Nonverbal communication in the workplace: The secret to team trust

July 28, 2022 - 17 min read

woman giving thumbs up as nonverbal communication at work

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What is nonverbal communication?

Using verbal vs. nonverbal communication styles at work

Examples of nonverbal communication in the workplace

How to leverage nonverbal communication while working remotely

Understanding your nonverbal communication style

Recognizing the nonverbal communication of others

How to connect with coworkers using nonverbal communication

The importance of nonverbal communication in the workplace cannot be overstated.

That’s because the key to creating an authentic and deep connection with your team is effective nonverbal communication. Your body language, tone of voice, and the manner in which you speak can make a much bigger impact than what you actually say. 

In fact, studies have shown that the majority of communication is non-verbal — as much as 93% of communication, depending on the topic matter. Gaining the trust of others comes from what you are communicating when you’re not saying anything at all.

The good news? You can learn to utilize nonverbal communication in the workplace. With a bit of intentional effort, you can use this skill to build authentic relationships, become a better leader, and improve team collaboration.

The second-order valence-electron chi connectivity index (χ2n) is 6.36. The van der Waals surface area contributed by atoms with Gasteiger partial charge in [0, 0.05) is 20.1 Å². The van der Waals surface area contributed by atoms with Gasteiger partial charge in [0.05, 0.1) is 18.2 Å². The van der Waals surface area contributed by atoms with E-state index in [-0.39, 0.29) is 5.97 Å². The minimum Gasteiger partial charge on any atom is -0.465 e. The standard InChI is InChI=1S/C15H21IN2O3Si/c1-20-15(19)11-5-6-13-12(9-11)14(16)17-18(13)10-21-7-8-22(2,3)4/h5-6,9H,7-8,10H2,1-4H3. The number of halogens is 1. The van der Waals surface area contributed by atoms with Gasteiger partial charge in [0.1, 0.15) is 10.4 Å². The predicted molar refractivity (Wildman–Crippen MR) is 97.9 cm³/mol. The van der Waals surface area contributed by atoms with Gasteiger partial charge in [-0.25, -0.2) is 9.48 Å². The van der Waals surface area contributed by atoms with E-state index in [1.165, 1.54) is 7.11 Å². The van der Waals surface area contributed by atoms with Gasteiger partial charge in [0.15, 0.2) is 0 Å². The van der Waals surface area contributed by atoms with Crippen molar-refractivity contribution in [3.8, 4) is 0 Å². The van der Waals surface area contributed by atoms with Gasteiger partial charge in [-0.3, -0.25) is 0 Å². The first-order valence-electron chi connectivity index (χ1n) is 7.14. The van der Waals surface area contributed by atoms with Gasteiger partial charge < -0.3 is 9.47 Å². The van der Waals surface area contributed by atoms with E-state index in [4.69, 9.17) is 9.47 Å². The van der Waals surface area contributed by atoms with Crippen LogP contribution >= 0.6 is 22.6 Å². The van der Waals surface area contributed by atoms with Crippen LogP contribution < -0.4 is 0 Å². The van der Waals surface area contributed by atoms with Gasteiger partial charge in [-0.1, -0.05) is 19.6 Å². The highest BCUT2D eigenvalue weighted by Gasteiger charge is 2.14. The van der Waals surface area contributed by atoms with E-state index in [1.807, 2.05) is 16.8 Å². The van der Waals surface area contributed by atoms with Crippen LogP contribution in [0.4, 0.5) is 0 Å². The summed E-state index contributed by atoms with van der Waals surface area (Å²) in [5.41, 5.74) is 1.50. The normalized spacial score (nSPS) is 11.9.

What is nonverbal communication?

First, let’s understand what nonverbal communication is. 

Nonverbal communication is any way that we communicate without using words. Made up of nonverbal cues, this kind of communication shows you when a co-worker is having a bad day, even if they say “I’m fine.” It’s also how you can show a potential employer that you’re professional in a job interview — for example, having good eye contact and a strong handshake. 

There are 8 different types of nonverbal communication, according to experts: 

  1. Facial expressions: such as smiling, frowning, or grimacing 
  2. Appearance: like wearing a business suit or choosing a certain hairstyle 
  3. Hand gestures: conscious body movements like a thumbs up or waving hello
  4. Body language: such as slouching, crossing your legs, or fidgeting
  5. Proxemics: your physical distance from someone or how you respect others’ personal space 
  6. Eye contact: how long you hold your gaze or if you avoid it altogether